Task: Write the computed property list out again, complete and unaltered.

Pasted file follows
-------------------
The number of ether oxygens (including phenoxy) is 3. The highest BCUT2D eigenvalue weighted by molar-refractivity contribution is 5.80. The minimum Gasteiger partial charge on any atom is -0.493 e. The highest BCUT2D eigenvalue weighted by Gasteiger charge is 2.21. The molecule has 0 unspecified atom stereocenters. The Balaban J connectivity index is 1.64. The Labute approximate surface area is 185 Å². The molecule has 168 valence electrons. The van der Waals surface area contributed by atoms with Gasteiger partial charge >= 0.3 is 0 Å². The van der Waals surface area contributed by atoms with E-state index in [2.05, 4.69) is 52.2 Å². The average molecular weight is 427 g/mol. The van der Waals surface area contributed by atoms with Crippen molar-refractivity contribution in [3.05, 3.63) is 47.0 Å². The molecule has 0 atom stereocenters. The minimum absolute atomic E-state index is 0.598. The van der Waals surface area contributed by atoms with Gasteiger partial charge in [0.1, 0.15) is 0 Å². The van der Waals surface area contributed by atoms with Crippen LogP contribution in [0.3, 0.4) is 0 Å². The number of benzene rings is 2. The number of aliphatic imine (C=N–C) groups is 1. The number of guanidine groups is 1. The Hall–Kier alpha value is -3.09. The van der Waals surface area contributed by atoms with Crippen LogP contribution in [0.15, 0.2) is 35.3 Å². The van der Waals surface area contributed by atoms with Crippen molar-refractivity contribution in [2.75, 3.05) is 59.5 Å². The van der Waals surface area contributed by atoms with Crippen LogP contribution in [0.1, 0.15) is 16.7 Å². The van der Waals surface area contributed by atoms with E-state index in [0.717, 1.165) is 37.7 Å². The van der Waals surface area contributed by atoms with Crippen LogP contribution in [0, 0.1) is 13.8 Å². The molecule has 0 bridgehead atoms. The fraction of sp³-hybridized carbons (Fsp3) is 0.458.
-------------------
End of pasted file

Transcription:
The number of ether oxygens (including phenoxy) is 3. The highest BCUT2D eigenvalue weighted by molar-refractivity contribution is 5.80. The minimum Gasteiger partial charge on any atom is -0.493 e. The highest BCUT2D eigenvalue weighted by Gasteiger charge is 2.21. The molecule has 0 unspecified atom stereocenters. The Balaban J connectivity index is 1.64. The Labute approximate surface area is 185 Å². The molecule has 168 valence electrons. The van der Waals surface area contributed by atoms with Gasteiger partial charge >= 0.3 is 0 Å². The van der Waals surface area contributed by atoms with E-state index in [2.05, 4.69) is 52.2 Å². The average molecular weight is 427 g/mol. The van der Waals surface area contributed by atoms with Crippen molar-refractivity contribution in [3.05, 3.63) is 47.0 Å². The molecule has 0 atom stereocenters. The minimum absolute atomic E-state index is 0.598. The van der Waals surface area contributed by atoms with Gasteiger partial charge in [0.1, 0.15) is 0 Å². The van der Waals surface area contributed by atoms with Crippen LogP contribution in [0.3, 0.4) is 0 Å². The number of benzene rings is 2. The number of aliphatic imine (C=N–C) groups is 1. The number of guanidine groups is 1. The Hall–Kier alpha value is -3.09. The van der Waals surface area contributed by atoms with Crippen LogP contribution in [0.15, 0.2) is 35.3 Å². The van der Waals surface area contributed by atoms with Crippen molar-refractivity contribution in [2.75, 3.05) is 59.5 Å². The van der Waals surface area contributed by atoms with Crippen LogP contribution in [0.1, 0.15) is 16.7 Å². The van der Waals surface area contributed by atoms with E-state index in [0.717, 1.165) is 37.7 Å². The van der Waals surface area contributed by atoms with Crippen LogP contribution in [0, 0.1) is 13.8 Å². The molecule has 0 bridgehead atoms. The fraction of sp³-hybridized carbons (Fsp3) is 0.458.